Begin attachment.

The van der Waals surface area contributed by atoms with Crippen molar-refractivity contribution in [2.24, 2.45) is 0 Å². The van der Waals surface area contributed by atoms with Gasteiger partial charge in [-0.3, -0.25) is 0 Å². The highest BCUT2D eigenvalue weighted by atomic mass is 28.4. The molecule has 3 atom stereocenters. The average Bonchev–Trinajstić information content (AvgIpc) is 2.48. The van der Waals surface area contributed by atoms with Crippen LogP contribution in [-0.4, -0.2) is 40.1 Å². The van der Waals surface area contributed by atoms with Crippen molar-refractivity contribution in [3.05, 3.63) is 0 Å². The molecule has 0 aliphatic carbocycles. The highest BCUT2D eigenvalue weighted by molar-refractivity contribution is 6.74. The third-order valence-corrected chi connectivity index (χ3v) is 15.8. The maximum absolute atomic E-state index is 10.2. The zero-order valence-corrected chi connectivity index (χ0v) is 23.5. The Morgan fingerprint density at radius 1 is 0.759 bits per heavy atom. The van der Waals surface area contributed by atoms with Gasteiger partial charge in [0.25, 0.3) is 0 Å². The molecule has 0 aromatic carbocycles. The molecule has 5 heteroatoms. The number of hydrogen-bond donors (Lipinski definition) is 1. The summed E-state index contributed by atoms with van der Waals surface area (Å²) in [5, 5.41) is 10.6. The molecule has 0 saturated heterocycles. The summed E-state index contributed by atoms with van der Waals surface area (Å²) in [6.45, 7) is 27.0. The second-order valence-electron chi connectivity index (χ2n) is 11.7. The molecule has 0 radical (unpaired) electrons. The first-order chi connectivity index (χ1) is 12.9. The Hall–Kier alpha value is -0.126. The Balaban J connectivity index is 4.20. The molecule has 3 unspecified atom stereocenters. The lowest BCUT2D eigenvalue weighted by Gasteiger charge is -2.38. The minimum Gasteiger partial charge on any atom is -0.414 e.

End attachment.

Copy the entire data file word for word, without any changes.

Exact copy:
The van der Waals surface area contributed by atoms with Crippen molar-refractivity contribution in [2.24, 2.45) is 0 Å². The van der Waals surface area contributed by atoms with Gasteiger partial charge in [-0.3, -0.25) is 0 Å². The highest BCUT2D eigenvalue weighted by atomic mass is 28.4. The molecule has 3 atom stereocenters. The average Bonchev–Trinajstić information content (AvgIpc) is 2.48. The van der Waals surface area contributed by atoms with Crippen LogP contribution in [-0.4, -0.2) is 40.1 Å². The van der Waals surface area contributed by atoms with Crippen molar-refractivity contribution in [3.05, 3.63) is 0 Å². The molecule has 0 aliphatic carbocycles. The highest BCUT2D eigenvalue weighted by molar-refractivity contribution is 6.74. The third-order valence-corrected chi connectivity index (χ3v) is 15.8. The maximum absolute atomic E-state index is 10.2. The zero-order valence-corrected chi connectivity index (χ0v) is 23.5. The Morgan fingerprint density at radius 1 is 0.759 bits per heavy atom. The van der Waals surface area contributed by atoms with Gasteiger partial charge in [0.25, 0.3) is 0 Å². The molecule has 0 aromatic carbocycles. The molecule has 5 heteroatoms. The number of hydrogen-bond donors (Lipinski definition) is 1. The summed E-state index contributed by atoms with van der Waals surface area (Å²) in [5, 5.41) is 10.6. The molecule has 0 saturated heterocycles. The summed E-state index contributed by atoms with van der Waals surface area (Å²) in [6.45, 7) is 27.0. The second-order valence-electron chi connectivity index (χ2n) is 11.7. The molecule has 0 radical (unpaired) electrons. The first-order chi connectivity index (χ1) is 12.9. The Hall–Kier alpha value is -0.126. The Balaban J connectivity index is 4.20. The molecule has 3 unspecified atom stereocenters. The lowest BCUT2D eigenvalue weighted by Gasteiger charge is -2.38. The minimum Gasteiger partial charge on any atom is -0.414 e.